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Center for Energy Harvesting Materials and Systems (CEHMS)

Virginia Tech

Last Reviewed: (not done)

CEHMS will address an important problem of our generation facing the sensor networks, wireless communication and microelectronics industry related to power source.

Center Mission and Rationale

Mission: Providing integrated solutions to microelectronics, mobile and wireless technology problems through modeling, analysis, fabrication and demonstration of intelligent systems. Develop the architecture for “self-powered sensors” and open the pathway for distributed power sources. Demonstrate harvesters utilizing single and multimodal conversion mechanisms, adaptive energy harvesting circuits, intelligent energy management system, and conformal storage media.

Vision: Lead the global research and development in the area of energy harvesting by providing comprehensive expertise in all the related aspects including materials, components, system design, analysis, characterization and prototyping.

Research program

Multi-Scale Energy Harvesters

Several applications can be cited that will be directly influenced by the research conducted at the CEHMS. For example - one of the major questions facing the wireless sensor industry is “How to power the sensors?” “Who will replace billions of batteries?” The powering of the densely populated sensor nodes in a network is a critical problem due to the high cost of wiring and replacing batteries. In many cases, these operations may be prohibited by the infrastructure. In order for the nodes to be conveniently placed and efficiently utilized, they should be as small as possible, which puts an upper limit on their life time. If an electronic device with a 1 cm3 of non-rechargeable lithium battery (at maximum energy density of 2880 J/cm3 or 800 watt hour per liter) were to consume 100 µW of power on average, the device would last 333 days. A lifetime of approximately one year is not practical. Although the nodes in the wireless network will be much smaller than 1 cm3, the power requirements will force them to use a battery of much larger size increasing the system volume. Harvesting the energy available locally may supplement the battery or even replace them.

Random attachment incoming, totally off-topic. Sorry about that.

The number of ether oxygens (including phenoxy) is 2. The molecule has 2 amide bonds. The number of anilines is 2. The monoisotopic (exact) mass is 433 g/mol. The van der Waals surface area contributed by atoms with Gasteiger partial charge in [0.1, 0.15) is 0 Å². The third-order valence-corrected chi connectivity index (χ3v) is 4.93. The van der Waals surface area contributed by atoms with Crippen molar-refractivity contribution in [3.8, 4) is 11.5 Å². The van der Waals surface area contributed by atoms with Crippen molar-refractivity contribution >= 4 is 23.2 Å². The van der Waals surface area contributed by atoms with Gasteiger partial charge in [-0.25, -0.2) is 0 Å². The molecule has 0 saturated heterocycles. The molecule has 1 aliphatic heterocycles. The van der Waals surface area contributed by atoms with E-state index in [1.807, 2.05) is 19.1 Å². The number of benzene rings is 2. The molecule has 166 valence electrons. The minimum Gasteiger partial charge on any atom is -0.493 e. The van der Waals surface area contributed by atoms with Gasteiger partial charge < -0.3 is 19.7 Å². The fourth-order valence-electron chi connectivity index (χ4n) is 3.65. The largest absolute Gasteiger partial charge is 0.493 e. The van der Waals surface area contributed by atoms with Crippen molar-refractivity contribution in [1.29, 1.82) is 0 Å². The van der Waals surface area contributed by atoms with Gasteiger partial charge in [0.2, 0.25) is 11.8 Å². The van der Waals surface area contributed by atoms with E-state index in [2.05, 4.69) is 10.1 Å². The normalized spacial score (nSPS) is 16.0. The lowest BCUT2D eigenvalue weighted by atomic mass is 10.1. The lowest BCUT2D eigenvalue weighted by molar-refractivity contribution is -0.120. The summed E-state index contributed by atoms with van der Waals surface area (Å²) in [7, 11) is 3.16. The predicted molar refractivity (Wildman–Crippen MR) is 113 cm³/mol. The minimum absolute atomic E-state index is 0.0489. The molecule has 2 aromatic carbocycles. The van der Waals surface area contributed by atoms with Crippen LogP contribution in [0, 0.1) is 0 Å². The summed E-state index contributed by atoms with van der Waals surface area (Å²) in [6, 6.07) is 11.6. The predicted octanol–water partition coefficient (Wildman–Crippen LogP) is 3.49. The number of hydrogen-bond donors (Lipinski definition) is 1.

Thus, the development of multi-scale energy harvesters will solve critical problem facing the sensor industry in the implementation of the wireless networks and open the possibility of several autonomous self – powered applicationsincluding industrial health monitoring, condition based maintenance, perimeter security nets, border intrusion sensor nets, micro-robotic vehicles and UAV’s, aircraft structural health monitoring, and implantable medical devices.


Special Activities


Virginia Tech

310 Durham Hall (0261)
1145 Perry St

Blacksburg, Virginia, 24061

United States